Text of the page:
The core is about the same size as Neptune, or around four times larger than Earth, although it lacks a gaseous atmosphere.
Scientists have discovered the surviving core of a gas giant orbiting a distant star, offering the first ever glimpse of the interior of these mysterious planets.
The core is about the same size as Neptune, or around four times larger than Earth, although it isn’t clear what happened to the planet’s gaseous atmosphere.Sponsored link
According to researchers from the University of Warwick’s department of physics, the atmosphere could have been stripped away or it may have failed to form early on in the planet’s life.
The planet core was found in a survey of stars by NASA’s Transiting Exoplanet Survey Satellite (TESS) and offers a unique opportunity to learn about the composition of gas giants.
Planets such as Jupiter, Saturn and Neptune are believed to have a rocky core deep beneath the bulk of their mass which is made up of gases.
Although the new core, named TOI 849 b, is around the same size as Neptune, it is believed to have three times the mass, with the material making it being squashed much more densely.
Dr David Armstrong, lead author on the paper, said: “While this is an unusually massive planet, it’s a long way from the most massive we know.
“But it is the most massive we know for its size, and extremely dense for something the size of Neptune, which tells us this planet has a very unusual history,” he added.
“TOI 849 b is the most massive terrestrial planet – [a planet] that has an earth-like density – discovered.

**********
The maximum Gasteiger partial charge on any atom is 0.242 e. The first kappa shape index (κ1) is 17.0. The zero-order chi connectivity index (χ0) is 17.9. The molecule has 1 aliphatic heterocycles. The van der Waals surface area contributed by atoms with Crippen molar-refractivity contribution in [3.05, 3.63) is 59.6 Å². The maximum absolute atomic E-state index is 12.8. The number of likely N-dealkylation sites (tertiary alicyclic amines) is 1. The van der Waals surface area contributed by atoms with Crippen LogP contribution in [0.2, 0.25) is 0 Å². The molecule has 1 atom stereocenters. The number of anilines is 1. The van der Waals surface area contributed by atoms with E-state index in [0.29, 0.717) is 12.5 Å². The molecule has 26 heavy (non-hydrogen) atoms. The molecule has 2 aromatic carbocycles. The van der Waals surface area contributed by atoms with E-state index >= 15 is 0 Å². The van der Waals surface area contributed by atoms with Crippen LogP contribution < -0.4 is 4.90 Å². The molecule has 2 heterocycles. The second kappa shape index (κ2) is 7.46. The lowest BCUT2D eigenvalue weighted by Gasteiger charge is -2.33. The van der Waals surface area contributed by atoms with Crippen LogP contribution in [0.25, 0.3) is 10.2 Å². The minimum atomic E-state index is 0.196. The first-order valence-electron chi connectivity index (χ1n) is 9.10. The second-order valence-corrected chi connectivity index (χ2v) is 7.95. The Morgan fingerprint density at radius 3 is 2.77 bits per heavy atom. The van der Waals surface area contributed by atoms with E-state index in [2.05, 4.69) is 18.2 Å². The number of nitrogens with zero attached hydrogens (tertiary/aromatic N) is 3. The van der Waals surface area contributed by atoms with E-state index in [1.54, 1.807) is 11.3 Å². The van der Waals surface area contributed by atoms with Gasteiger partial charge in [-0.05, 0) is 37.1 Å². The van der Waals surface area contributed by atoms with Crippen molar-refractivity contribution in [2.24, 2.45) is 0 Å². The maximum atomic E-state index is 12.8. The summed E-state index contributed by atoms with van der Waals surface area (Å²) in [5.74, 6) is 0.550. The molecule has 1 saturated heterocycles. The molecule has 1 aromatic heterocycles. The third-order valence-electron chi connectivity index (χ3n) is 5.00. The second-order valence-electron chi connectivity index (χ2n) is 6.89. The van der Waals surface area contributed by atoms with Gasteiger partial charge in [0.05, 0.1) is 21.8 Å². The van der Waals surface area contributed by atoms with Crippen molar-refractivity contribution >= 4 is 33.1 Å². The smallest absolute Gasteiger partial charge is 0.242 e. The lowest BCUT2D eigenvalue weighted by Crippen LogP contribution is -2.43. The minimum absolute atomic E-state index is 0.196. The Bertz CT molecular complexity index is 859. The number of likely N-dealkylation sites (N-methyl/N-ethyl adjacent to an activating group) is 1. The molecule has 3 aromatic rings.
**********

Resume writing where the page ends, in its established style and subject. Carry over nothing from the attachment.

“We would expect a planet this massive to have accreted large quantities of hydrogen and helium when it formed, growing into something similar to Jupiter. The fact that we don’t see those gases lets us know this is an exposed planetary core.”
Dr Armstrong said this was the first time scientists have discovered an intact exposed core of a gas giant orbiting around a star.
There are two theories as to why the planet’s core has been exposed.
The first is that it was once similar to Jupiter but lost its outer gas, potentially through tidal disruption – when it was ripped apart from orbiting too close to its star – or in a collision with another planet.
Alternatively, it might be a failed gas giant, which never formed an atmosphere – for instance if there was a gap in the disc of dust the planet formed from, or if the disc ran out of material.
Dr Armstrong added: “It’s a first, telling us that planets like this exist and can be found. We have the opportunity to look at the core of a planet in a way that we can’t do in our own solar system.
“There are still big open questions about the nature of Jupiter’s core, for example, so strange and unusual exoplanets like this give us a window into planet formation that we have no other way to explore.
“Although we don’t have any information on its chemical composition yet, we can follow it up with other telescopes.
“Because TOI 849 b is so close to the star, any remaining atmosphere around the planet has to be constantly replenished from the core. So if we can measure that atmosphere then we can get an insight into the composition of the core itself.”